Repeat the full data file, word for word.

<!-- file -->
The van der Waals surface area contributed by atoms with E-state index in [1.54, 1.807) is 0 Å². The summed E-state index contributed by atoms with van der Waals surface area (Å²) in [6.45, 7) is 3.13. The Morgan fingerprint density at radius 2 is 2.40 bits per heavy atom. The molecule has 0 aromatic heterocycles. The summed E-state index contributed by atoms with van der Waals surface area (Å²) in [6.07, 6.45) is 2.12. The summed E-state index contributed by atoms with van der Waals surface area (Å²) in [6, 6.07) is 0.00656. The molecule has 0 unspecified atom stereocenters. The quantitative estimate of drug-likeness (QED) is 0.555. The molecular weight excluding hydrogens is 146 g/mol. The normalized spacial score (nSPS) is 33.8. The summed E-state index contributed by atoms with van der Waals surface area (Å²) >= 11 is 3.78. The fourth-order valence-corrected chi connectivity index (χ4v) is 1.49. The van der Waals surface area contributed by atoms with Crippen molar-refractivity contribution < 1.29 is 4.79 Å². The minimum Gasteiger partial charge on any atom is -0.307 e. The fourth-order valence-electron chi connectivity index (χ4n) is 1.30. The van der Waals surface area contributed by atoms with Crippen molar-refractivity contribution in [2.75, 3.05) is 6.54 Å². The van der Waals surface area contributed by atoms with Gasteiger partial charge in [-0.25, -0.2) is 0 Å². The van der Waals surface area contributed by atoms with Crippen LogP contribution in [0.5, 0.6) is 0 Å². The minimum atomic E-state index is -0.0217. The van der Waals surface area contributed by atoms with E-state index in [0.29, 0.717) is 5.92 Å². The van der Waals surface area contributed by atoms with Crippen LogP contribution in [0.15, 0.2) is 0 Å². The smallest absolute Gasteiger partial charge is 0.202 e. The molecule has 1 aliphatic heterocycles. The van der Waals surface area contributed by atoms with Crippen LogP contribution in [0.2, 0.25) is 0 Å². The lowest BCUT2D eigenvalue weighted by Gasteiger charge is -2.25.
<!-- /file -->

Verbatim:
The van der Waals surface area contributed by atoms with E-state index in [1.54, 1.807) is 0 Å². The summed E-state index contributed by atoms with van der Waals surface area (Å²) in [6.45, 7) is 3.13. The Morgan fingerprint density at radius 2 is 2.40 bits per heavy atom. The molecule has 0 aromatic heterocycles. The summed E-state index contributed by atoms with van der Waals surface area (Å²) in [6.07, 6.45) is 2.12. The summed E-state index contributed by atoms with van der Waals surface area (Å²) in [6, 6.07) is 0.00656. The molecule has 0 unspecified atom stereocenters. The quantitative estimate of drug-likeness (QED) is 0.555. The molecular weight excluding hydrogens is 146 g/mol. The normalized spacial score (nSPS) is 33.8. The summed E-state index contributed by atoms with van der Waals surface area (Å²) >= 11 is 3.78. The fourth-order valence-corrected chi connectivity index (χ4v) is 1.49. The van der Waals surface area contributed by atoms with Crippen molar-refractivity contribution < 1.29 is 4.79 Å². The minimum Gasteiger partial charge on any atom is -0.307 e. The fourth-order valence-electron chi connectivity index (χ4n) is 1.30. The van der Waals surface area contributed by atoms with Crippen molar-refractivity contribution in [2.75, 3.05) is 6.54 Å². The van der Waals surface area contributed by atoms with Gasteiger partial charge in [-0.25, -0.2) is 0 Å². The van der Waals surface area contributed by atoms with Crippen LogP contribution in [0.5, 0.6) is 0 Å². The minimum atomic E-state index is -0.0217. The van der Waals surface area contributed by atoms with E-state index in [0.29, 0.717) is 5.92 Å². The van der Waals surface area contributed by atoms with Crippen LogP contribution in [0.15, 0.2) is 0 Å². The smallest absolute Gasteiger partial charge is 0.202 e. The molecule has 1 aliphatic heterocycles. The van der Waals surface area contributed by atoms with Crippen LogP contribution in [0.2, 0.25) is 0 Å². The lowest BCUT2D eigenvalue weighted by Gasteiger charge is -2.25.